Saturday, June 30, 2012

Ryder’s Birth Story Part 2

mexico city 001We entered the taxi and I was noticing that we were driving what felt remarkably slow. It was after one am, which was a blessing because it can take 2 hours in Mexico City traffic  to get to Medica Sur Lomas. The streets were empty, though, so when the taxi driver asked, “Should I drive fast or slow?” I said “fast” at the same time Jacob said “slow.” Smart man, he listened to the woman in labor. Jacob felt like he drove recklessly, but I was just glad he got us there in 20 minutes because I didn’t feel like singing through contractions in the cab.
When we arrived at the hospital they sat Jacob down to do paperwork and wheeled me away to another room, which I did not like because of the language barrier. They set me up with the fetal heart rate monitor and brought in a doctor with limited English who began by asking, “What is the purpose of your visit?” If I’d had a sense of humor at the moment I would have answered something like, “I broke my nose” instead I said somewhat wryly “I’m in labor.” He then asked me about 20 other questions like “Do you have any diseases?” the whole time I was wishing Jacob was there. He finally showed up and the doctor checked my dilation. I screamed. There is something barbaric about a man you just met shoving his hand up you. When he said “Seven!” I breathed a sigh of thorough relief. If I’d had that kind of pain for that length of time and only had been at a two I don’t know what I would have done.
We waited quite a while as they fussed about setting up my antibiotics. I had tested positive for Group B Strep and my doctor had told me it was unnecessary to treat during labor; I could take ampicillin for 5 days and it would be gone. When I researched it on the internet, however, I discovered the official position of Australia, Canada, and the US was that it had to be prescribed during labor. That it can regenerate within hours so it is pointless to treat before labor. Group B Strep is harmless in adults but is the leading cause of serious infection in infants. Thus I spent hours of studying on the internet about how it was to be treated because my doctor and doula didn’t seem to think it was a big deal. This was an example of how healthcare in Mexico is substandard.  I didn’t want to admit that—I wanted the best hospital in Mexico to be equal to the US but in this case it seemed quite lacking. Only 1 in 200 infants gets Group B Strep of untreated moms, so it’s still rare, but it was something I decided I didn’t want to mess with. So I made the doctor promise I could take penicillin with 5 million units  at the initial dose and 2.5 million every 4 hours thereafter.  It was a little stressful to feel like I had to administer my own medicine but in the end it wasn’t important because it took so long for my water to break. As long as your water is not broken your baby is still protected. So I got the IV put in and it helped to be listening to my meditation CDs as she did.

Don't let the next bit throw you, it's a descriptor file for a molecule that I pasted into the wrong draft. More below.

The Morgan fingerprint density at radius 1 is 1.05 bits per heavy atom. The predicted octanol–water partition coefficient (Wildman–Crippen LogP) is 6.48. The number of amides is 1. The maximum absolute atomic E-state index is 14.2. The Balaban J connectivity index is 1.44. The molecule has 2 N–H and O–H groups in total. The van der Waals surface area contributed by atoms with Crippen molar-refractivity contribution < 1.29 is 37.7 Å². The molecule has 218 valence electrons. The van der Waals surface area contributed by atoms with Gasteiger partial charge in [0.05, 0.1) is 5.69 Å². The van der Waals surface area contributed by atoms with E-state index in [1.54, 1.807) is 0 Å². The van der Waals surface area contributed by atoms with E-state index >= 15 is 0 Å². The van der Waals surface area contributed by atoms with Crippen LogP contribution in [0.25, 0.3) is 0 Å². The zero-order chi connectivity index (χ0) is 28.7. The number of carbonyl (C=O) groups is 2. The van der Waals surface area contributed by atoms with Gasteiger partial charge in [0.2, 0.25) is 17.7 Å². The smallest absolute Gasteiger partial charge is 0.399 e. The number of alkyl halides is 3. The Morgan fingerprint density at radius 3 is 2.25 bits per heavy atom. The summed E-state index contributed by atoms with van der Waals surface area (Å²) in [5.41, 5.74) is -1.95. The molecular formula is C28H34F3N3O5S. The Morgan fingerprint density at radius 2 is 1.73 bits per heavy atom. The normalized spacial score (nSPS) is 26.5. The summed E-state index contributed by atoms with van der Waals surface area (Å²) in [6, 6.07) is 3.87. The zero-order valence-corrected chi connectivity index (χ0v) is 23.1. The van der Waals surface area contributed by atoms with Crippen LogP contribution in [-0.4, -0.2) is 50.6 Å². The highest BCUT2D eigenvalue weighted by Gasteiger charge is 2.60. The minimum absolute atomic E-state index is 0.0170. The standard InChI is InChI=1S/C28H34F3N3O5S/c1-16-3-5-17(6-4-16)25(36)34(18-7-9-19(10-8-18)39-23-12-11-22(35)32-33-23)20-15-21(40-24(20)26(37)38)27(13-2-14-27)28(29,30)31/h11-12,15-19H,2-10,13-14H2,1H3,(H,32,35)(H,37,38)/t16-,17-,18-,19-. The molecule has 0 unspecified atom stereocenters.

My meditation program was one bought last minute. It’s called Hypbirth and it’s supposed to be started in the second trimester. Instead I bought it about a week before my due date because I was starting to get scared about labor. I listened to it that week but I didn’t give it my full effort. I didn’t do the “finger drops” and I didn’t stop the tapes and do the things she asked. During labor, though, it was nice to have a voice in the background telling me to relax. I found out later Jacob thought she was annoying for saying stuff like “you’re a thousand times more relaxed then you’ve ever been right now.” He thought, she is in labor, why should she be more relaxed than she’s ever been, that’s not realistic. I found out later the same track played over and over again during my labor, but I was distracted and didn’t notice.